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D.C. Restaurant Experts Look Back on the Saddest Closings of 2023

These spots will be missed

Chinatown’s wine bar Flight closed after nearly 10 years. 
Flight/Facebook

Following an Eater tradition, we asked a group of restaurant critics, journalists, bloggers, and industry pros to weigh in on the year in food. Their answers to an annual “Year in Eater” survey will be revealed in several posts this month. Next up, the dining experts reflect on the restaurants that closed in 2023 that they’ll miss the most.

Tom Sietsema, Washington Post food critic: For me, it was a three-way tie. I was sorry to see the innovative Blend 111 in Vienna, the long-running Estadio on 14th Street and chef Kevin Tien’s Moon Rabbit at the Wharf go dark, all for different reasons.

Ann Limpert, Washingtonian executive food editor and critic: Estadio’s closing broke my heart in two. I celebrated so much there, probably went there more than anywhere else for the decade I lived down the block, and had way too many slushito driven nights. I was also truly bummed to say goodbye to Four Sisters.

Estadio
Pintxos from Estadio
Estadio

Tim Carman, Washington Post reporter and columnist: This was a tough year. We lost a number of bars, restaurants and bakeries that had left their mark: The Gibson, Buttercream Bakeshop, Fancy Radish, Estadio, and Melange, just to name a handful. But the closures that hurt the most, for me at least, were Four Sisters in Merrifield and Great Wall Szechuan House on 14th Street NW. Both were groundbreaking in their own way, but both were owned and operated by families that understood hospitality deep in their bones. I made sure to make a trip to both places before they closed, to pay my respects for all they had done.

Jessica Sidman, Washingtonian food editor: I was sad to see Estadio go. It was such a consistently great restaurant and one of the best places to eat on 14th Street. That’s where I was first introduced to drinking from a porron, 13 years ago. I now have one at home, and let me tell you, it’s the ultimate party trick. I will pour one out (of my porron) for Estadio this year.

Missy Frederick, Eater cities director: I have a lot of fond memories from Archipelago (and D.C. isn’t exactly brimming with knockout tiki bars) so I was bummed to see them go. Four Sisters’ closure also felt like a blow, though the place had streamlined and changed a lot since the pandemic, so it felt like the writing was on the wall. I’m glad I got a final meal in at Estadio; I was bummed Crazy Aunt Helen’s closed before I got the chance to try it.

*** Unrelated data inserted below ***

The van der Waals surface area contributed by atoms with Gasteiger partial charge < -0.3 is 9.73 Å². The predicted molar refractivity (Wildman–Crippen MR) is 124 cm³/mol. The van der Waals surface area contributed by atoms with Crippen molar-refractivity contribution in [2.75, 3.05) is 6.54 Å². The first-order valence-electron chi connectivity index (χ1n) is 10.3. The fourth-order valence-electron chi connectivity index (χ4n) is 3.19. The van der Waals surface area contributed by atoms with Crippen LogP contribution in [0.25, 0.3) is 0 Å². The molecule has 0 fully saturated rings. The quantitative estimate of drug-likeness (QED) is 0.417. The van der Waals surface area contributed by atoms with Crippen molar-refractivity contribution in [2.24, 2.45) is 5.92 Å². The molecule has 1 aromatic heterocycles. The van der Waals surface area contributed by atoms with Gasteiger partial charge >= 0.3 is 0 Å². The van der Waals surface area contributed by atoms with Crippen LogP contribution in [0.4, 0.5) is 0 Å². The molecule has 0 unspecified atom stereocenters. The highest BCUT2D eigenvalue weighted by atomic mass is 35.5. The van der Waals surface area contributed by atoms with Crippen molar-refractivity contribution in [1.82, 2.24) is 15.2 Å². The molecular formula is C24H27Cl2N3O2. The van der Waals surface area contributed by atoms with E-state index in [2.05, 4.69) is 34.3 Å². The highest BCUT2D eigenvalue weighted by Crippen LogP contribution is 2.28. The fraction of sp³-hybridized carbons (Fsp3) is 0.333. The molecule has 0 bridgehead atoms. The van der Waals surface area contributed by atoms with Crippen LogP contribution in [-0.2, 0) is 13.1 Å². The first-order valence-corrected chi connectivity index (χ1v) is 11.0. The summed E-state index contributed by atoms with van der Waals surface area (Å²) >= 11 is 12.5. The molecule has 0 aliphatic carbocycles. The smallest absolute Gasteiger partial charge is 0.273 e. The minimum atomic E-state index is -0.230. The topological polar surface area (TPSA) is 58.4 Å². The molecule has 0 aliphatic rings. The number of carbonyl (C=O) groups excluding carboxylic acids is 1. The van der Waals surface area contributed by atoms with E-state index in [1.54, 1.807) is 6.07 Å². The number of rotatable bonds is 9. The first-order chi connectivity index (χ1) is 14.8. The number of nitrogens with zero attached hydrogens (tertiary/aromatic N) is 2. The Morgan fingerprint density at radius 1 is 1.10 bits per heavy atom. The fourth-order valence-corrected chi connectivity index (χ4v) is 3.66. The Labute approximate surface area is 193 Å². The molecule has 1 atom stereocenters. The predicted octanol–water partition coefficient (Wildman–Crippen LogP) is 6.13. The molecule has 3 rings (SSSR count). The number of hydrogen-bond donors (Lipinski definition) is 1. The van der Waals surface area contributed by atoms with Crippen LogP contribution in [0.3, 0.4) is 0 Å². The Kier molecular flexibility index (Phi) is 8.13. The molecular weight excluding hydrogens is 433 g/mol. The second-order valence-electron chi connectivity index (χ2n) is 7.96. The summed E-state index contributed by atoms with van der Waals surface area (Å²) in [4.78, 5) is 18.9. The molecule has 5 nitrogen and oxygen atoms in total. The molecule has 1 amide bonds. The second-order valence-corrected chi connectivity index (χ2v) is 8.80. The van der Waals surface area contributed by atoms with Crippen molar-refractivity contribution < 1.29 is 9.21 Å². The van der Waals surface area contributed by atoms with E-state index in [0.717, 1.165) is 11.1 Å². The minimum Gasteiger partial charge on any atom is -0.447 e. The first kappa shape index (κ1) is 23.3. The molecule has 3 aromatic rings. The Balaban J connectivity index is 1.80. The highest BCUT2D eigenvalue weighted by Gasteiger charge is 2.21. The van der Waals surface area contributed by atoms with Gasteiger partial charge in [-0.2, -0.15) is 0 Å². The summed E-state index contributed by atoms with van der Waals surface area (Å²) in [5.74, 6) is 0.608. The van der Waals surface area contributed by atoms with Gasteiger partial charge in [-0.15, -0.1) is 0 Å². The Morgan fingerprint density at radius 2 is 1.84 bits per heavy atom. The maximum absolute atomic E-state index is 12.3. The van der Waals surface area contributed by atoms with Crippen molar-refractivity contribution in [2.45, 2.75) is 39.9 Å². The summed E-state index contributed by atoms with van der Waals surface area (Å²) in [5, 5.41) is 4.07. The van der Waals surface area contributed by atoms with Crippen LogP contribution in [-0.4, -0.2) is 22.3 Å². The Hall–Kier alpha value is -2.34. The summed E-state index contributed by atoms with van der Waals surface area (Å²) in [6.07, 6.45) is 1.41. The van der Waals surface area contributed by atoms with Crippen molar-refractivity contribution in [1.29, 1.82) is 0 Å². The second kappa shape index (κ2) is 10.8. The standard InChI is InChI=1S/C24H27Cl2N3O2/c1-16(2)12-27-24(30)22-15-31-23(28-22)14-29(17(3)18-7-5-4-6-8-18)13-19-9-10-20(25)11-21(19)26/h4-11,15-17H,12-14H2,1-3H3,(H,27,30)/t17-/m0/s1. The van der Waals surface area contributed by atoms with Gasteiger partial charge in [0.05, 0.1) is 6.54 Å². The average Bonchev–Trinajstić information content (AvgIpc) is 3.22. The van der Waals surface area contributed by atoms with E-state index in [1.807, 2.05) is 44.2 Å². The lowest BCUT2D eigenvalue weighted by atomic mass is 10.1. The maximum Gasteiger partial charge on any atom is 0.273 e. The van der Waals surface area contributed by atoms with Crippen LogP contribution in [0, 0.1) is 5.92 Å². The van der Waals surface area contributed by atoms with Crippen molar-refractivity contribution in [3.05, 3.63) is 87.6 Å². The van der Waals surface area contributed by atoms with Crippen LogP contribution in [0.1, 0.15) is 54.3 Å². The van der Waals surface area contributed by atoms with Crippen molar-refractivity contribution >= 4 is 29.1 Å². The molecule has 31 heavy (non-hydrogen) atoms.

A peacock mural is the backdrop for a piano covered in flowers upstairs at Crazy Aunt Helen’s
The upstairs dining room at Crazy Aunt Helen’s.
Rey Lopez/Eater D.C.

Nycci Nellis, TheListAreYouOnIt.com publisher: 1) Moon Rabbit: Looking forward to it coming back. 2) Buttercream Bakeshop: I will miss Tiffany MacIssac’s sweet and savory creations and I am excited to see what she does next. 3) Crazy Aunt Helen’s: It’s just a shame.

Amanda Gomez, DCist reporter: Amsterdam Falafel. Bar none. It cured many a hangover. I’ll miss getting a falafel sandwich, loading it with every spread and pickled vegetable offered at the counter, plus fries, after a night out on 18th Street NW. Perhaps a controversial take, but I never saw the appeal of a Jumbo slice when Amsterdam Falafel was right there. I only just started eating it sober when I realized the quality. Then it closed in April.

David Hagedorn, Arlington Magazine/Bethesda Magazine dining columnist: All are sad, but I’m particularly sorry to see Estadio, Flight Wine Bar, and Crazy Aunt Helen’s go.

Paola Velez, Author, owner of Smallorchids INC and co-founder of Bakers Against Racism: Buttercream Bakeshop was one of the closures that truly devastated me. Chef Tiffany is an amazing human and community organizer, who has the support of all the chefs in D.C. Tiffany, we cannot wait to see what you do next and we all are sending you love during this season.

Not sure if this is the place for this conversation, but I truly do hope that there can be more regulations and rent control for the restaurant industry in D.C and the DMV area. Our downtown area is fading away, and more and more mom and pop-run businesses will be facing closures if our local government does not step in and advocate for the people that make D.C vibrant and quirky. We need to act now before it’s too late, and all of our culinary talent leaves our wonderfully diverse and amazing city.

Rick Chessen, Rick Eats DC blogger: Little Vietnam. Such fresh and interesting food but so hard for the economics to work in that tiny space in Petworth. I hope they pop-up at a different location. I could really use a fried-egg salad fix.

Angie Duran, director of operations at Duo Group, VIN. VITALITÉ cofounder: Flight. I am really not over it. My heart sinks, and I well up in tears every time I think about them. Flight has been such an important force for wine in the city. I can’t think of a single place that will fill the void it is leaving.